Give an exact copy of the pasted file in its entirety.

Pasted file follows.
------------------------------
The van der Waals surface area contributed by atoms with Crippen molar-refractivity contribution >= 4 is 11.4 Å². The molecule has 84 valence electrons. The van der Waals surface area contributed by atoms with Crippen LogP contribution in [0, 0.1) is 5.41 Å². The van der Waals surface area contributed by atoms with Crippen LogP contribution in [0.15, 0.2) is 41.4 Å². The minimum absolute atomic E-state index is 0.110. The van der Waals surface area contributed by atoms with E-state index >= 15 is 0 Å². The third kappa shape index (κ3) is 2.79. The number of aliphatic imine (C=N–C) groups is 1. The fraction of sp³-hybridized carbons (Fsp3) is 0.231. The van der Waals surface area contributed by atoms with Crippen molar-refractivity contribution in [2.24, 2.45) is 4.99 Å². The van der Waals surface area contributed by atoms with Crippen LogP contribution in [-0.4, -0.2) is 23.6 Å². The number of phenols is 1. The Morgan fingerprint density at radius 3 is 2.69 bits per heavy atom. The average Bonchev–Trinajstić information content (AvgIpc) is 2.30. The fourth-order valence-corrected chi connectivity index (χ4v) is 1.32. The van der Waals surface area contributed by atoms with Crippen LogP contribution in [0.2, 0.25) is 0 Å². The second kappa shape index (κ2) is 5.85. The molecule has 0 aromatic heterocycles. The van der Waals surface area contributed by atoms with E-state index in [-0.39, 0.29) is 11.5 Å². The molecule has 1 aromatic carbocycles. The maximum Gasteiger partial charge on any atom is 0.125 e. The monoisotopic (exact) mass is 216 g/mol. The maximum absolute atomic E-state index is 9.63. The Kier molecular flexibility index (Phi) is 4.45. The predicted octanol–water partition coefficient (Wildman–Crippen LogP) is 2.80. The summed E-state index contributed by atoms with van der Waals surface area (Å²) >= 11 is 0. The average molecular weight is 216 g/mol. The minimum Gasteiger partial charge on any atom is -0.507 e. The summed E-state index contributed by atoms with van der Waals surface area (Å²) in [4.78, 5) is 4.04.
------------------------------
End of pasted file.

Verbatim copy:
The van der Waals surface area contributed by atoms with Crippen molar-refractivity contribution >= 4 is 11.4 Å². The molecule has 84 valence electrons. The van der Waals surface area contributed by atoms with Crippen LogP contribution in [0, 0.1) is 5.41 Å². The van der Waals surface area contributed by atoms with Crippen LogP contribution in [0.15, 0.2) is 41.4 Å². The minimum absolute atomic E-state index is 0.110. The van der Waals surface area contributed by atoms with E-state index >= 15 is 0 Å². The third kappa shape index (κ3) is 2.79. The number of aliphatic imine (C=N–C) groups is 1. The fraction of sp³-hybridized carbons (Fsp3) is 0.231. The van der Waals surface area contributed by atoms with Crippen molar-refractivity contribution in [2.24, 2.45) is 4.99 Å². The van der Waals surface area contributed by atoms with Crippen LogP contribution in [-0.4, -0.2) is 23.6 Å². The number of phenols is 1. The Morgan fingerprint density at radius 3 is 2.69 bits per heavy atom. The average Bonchev–Trinajstić information content (AvgIpc) is 2.30. The fourth-order valence-corrected chi connectivity index (χ4v) is 1.32. The van der Waals surface area contributed by atoms with Crippen LogP contribution in [0.2, 0.25) is 0 Å². The second kappa shape index (κ2) is 5.85. The molecule has 0 aromatic heterocycles. The van der Waals surface area contributed by atoms with E-state index in [-0.39, 0.29) is 11.5 Å². The molecule has 1 aromatic carbocycles. The maximum Gasteiger partial charge on any atom is 0.125 e. The monoisotopic (exact) mass is 216 g/mol. The maximum absolute atomic E-state index is 9.63. The Kier molecular flexibility index (Phi) is 4.45. The predicted octanol–water partition coefficient (Wildman–Crippen LogP) is 2.80. The summed E-state index contributed by atoms with van der Waals surface area (Å²) >= 11 is 0. The average molecular weight is 216 g/mol. The minimum Gasteiger partial charge on any atom is -0.507 e. The summed E-state index contributed by atoms with van der Waals surface area (Å²) in [4.78, 5) is 4.04.